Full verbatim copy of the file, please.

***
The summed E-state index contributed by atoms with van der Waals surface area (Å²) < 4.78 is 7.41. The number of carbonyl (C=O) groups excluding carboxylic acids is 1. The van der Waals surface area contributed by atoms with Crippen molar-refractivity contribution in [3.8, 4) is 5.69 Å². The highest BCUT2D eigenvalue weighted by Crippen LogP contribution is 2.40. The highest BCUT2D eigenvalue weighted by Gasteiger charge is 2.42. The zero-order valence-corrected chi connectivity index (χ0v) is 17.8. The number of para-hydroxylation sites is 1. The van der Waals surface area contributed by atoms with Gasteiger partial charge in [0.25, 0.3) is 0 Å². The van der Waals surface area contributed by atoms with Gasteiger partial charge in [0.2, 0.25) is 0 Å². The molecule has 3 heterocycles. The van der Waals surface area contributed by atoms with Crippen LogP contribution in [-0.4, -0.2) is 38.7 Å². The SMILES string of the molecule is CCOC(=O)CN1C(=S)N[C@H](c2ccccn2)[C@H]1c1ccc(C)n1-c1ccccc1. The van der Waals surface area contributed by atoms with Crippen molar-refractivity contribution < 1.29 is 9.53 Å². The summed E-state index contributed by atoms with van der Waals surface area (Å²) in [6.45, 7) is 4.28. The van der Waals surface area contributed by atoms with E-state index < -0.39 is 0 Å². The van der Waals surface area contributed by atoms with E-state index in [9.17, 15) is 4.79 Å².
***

The summed E-state index contributed by atoms with van der Waals surface area (Å²) < 4.78 is 7.41. The number of carbonyl (C=O) groups excluding carboxylic acids is 1. The van der Waals surface area contributed by atoms with Crippen molar-refractivity contribution in [3.8, 4) is 5.69 Å². The highest BCUT2D eigenvalue weighted by Crippen LogP contribution is 2.40. The highest BCUT2D eigenvalue weighted by Gasteiger charge is 2.42. The zero-order valence-corrected chi connectivity index (χ0v) is 17.8. The number of para-hydroxylation sites is 1. The van der Waals surface area contributed by atoms with Gasteiger partial charge in [0.25, 0.3) is 0 Å². The van der Waals surface area contributed by atoms with Gasteiger partial charge in [0.2, 0.25) is 0 Å². The molecule has 3 heterocycles. The van der Waals surface area contributed by atoms with Crippen LogP contribution in [-0.4, -0.2) is 38.7 Å². The SMILES string of the molecule is CCOC(=O)CN1C(=S)N[C@H](c2ccccn2)[C@H]1c1ccc(C)n1-c1ccccc1. The van der Waals surface area contributed by atoms with Crippen molar-refractivity contribution < 1.29 is 9.53 Å². The summed E-state index contributed by atoms with van der Waals surface area (Å²) in [6.45, 7) is 4.28. The van der Waals surface area contributed by atoms with E-state index < -0.39 is 0 Å². The van der Waals surface area contributed by atoms with E-state index in [9.17, 15) is 4.79 Å².